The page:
Album Review: Metal Massacre (40th ANNIVERSARY)

It’s surreal to think that even the world’s biggest heavy metal band was also once just a group of teenage goofballs copying their favorite artists, opening for SAXON and VENOM in dinky clubs, and covering nearly every song from the first DIAMOND HEAD album; along with a few cuts by BLITZKRIEG, SAVAGE, and SWEET SAVAGE because they didn’t have enough of their own songs to do a full set. It was probably even more surreal seeing them dwarf all of the bands named above in popularity in less than a decade. It’s also funny seeing the earliest photos of METALLICA when they were still decked out in their old school rock star attire. 

Well, really only James Hetfield is truly laughable with his pink and black zebra-striped sleeveless shirt with cut-off midriff and studded leather wristbands. In fact, I just watched a movie called The Smithereens from 1982, and the glam-cum-punk chick is wearing a similar shirt to the one Hetfield is wearing in those early photos. Lars Ulrich, Dave Mustaine, and original bassist Ron McGovney look about right in jeans, t-shirts, and biker vests, if still a bit like a late 70s band. But, in two short years, Metallica would, of course, epitomize the “street level” metal band in their sleeveless Brian “Pushead” Schroeder skull t-shirts, black denim, and high-top sneakers; signaling to the world that they’re not one of those makeup wearing poser L.A. bands like MÖTLEY CRÜE, DOKKEN, or RATT that look more like transsexual prostitutes than metal musicians.  

Ah yeah, what a difference two years makes; in 1982, you’re wearing a SCORPIONS t-shirt, and you think metal can’t get any faster, heavier, or more aggressive than MOTÖRHEAD, VENOM, and ACCEPT, and in 1984, you’re wearing a DISCHARGE t-shirt and your metal is faster, heavier, and more aggressive than Motörhead, Venom, and Accept. And, that same year, new bands, such as SODOM, DESTRUCTION, BATHORY, and CELTIC FROST, come out, and they’re even faster, heavier, and more aggressive than you; only to be topped a couple years after that by bands like DEATH, NAPALM DEATH, and SARCÓFAGO, who are faster, heavier, and more aggressive than them. 

Of course none of this could be known in 1982, the year that the Metal Massacre compilation introduced the world to a new independent heavy metal label called Metal Blade Records, while JUDAS PRIEST and the Scorpions hit pay dirt with “You’ve Got Another Thing Comin’” and “No One Like You” from their breakthrough albums Screaming for Vengeance and Blackout, and heavy metal was just heavy metal; there was no thrash, glam, speed, death, black, or doom metal in 1982. If heavy metal itself was born in the late 60s, it took the entirety of the 70s for it finally become its own genre apart from the hard rock, heavy rock, blues rock, and prog rock from which it emerged. 

And, of course, when it did, teenage metalheads, such as Brian Slagel, unknowingly became entrepreneurs when they started their own independent labels to put out heavy metal. Slagel’s Metal Massacre compilation series is arguably the most popular and influential compilation series of its type and has featured the earliest recordings by SLAYER, ARMORED SAINT, METAL CHURCH, TROUBLE, NASTY SAVAGE, POSSESSED, VOIVOD, OVERKILL, and many more; curiously there were actually two different bands called Overkill, the popular New-Jersey-based thrash metal band and a punk-metal band from Los Angeles, both of which were on different Metal Massacre compilations. 

Metal Massacre, of course, isn’t the first heavy metal compilation. That honor would probably go to a double album called Heavy Metal that came out in 1974 and contains songs by such hard rock, heavy rock, and proto-metal favorites as BLACK SABBATH, DEEP PURPLE, LED ZEPPELIN, URIAH HEEP, ALICE COOPER, and MC5; it also features the ALLMAN BROTHERS, THE EAGLES, YES, and THE DOORS, but what can you do? The Metal for Muthas compilation from 1980, which includes Iron Maiden, Angel Witch, and Bruce Dickinson’s pre-Maiden band Samson, is closer to the metal mark, and plenty more metal compilations with names like Axe Attack and Live and Heavy followed.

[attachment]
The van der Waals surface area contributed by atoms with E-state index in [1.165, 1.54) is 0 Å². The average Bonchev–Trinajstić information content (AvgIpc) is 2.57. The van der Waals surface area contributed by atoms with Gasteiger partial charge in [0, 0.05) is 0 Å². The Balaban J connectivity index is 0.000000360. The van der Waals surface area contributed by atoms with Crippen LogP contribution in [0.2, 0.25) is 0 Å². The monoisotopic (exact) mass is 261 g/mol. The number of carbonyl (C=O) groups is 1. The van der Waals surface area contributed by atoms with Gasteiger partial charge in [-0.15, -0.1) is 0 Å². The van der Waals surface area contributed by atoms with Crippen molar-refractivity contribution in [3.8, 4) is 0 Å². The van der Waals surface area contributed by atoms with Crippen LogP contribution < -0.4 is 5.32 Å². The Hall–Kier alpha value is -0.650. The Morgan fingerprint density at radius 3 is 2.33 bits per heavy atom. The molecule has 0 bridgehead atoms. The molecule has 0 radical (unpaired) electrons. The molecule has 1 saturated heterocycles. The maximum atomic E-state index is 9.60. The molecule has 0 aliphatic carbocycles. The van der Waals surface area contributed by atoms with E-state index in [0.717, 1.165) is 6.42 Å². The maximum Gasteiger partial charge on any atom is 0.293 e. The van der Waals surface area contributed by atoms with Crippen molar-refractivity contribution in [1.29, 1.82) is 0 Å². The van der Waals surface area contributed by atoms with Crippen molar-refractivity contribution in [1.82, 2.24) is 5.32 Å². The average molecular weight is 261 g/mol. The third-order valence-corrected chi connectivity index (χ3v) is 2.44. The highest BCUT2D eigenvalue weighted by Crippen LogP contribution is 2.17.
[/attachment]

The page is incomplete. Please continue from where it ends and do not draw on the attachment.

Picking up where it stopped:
But, even in terms of independently released metal, Mike Varney actually beat Slagel to the punch with his Shrapnel label and its U.S. Metal compilation in 1981. Like Metal Massacre after it, U.S. Metal would also become a series. Unlike Metal Massacre, the bands on the U.S. Metal comps never expanded beyond traditional metal. The label didn’t unleash thrash, doom, or death metal onto the world the way Metal Massacre did, and the biggest bands to emerge from the U.S. Metal compilations are Exciter, Virgin Steele, Vicious Rumors, Manilla Road, and Keel; all good to great bands, mind you, but none which have much more than a cult following or created wild, new metal genres; except for maybe Exciter, who get credited for inventing speed metal, if you wanna count playing traditional metal really fast as its own genre. 

However, other than being the inaugural release for Metal Blade Records, Metal Massacre is also famous for unleashing Metallica upon the world. Now, for those who don’t know, the very first Metallica (or “Mettallica”, as they’re listed on the back of Metal Massacre), recording featured James Hetfield on singing, rhythm guitar, and bass, Lars Ulrich on drums, and a session guy named Lloyd Grant doing the guitar solo. If this here Metal Massacre reissue included that recording of “Hit the Lights”, Metallica wouldn’t have sounded very different from the other bands on the compilation; metallic hard rock or NWOBHM with some 70s residue. Sure the first recording of “Hit the Lights” is fast, but it’s not thrash fast, and James Hetfield is doing all kinds of hilarious high-pitch falsetto shouts. Not exactly a bastion of mosh-pit fueling aggression but a rockin’, speedy Saxon-esque metal song nonetheless.

However, by the time Metal Massacre was released in the summer of 1982, Metallica felt their first recording was no longer representative of the group’s sound and insisted that Slagel allow the band to re-record it with Dave Mustaine on guitar and Ron McGovney on bass and use that version on future pressings of Metal Massacre. The second version is tighter, faster, and can be considered early thrash metal, even if Hetfield’s voice still had another year to drop a few octaves before the group recorded their genre-defining classic debut Kill ‘em All. I’m guessing they used the second version on this reissue, because fans probably wanted at least one Metallica recording with the future Megadeth guitarist/singer; thought it is also noteworthy that James Hetfield doesn’t actually play guitar on this version. My question is why didn’t they just include both versions and allow us to compare them?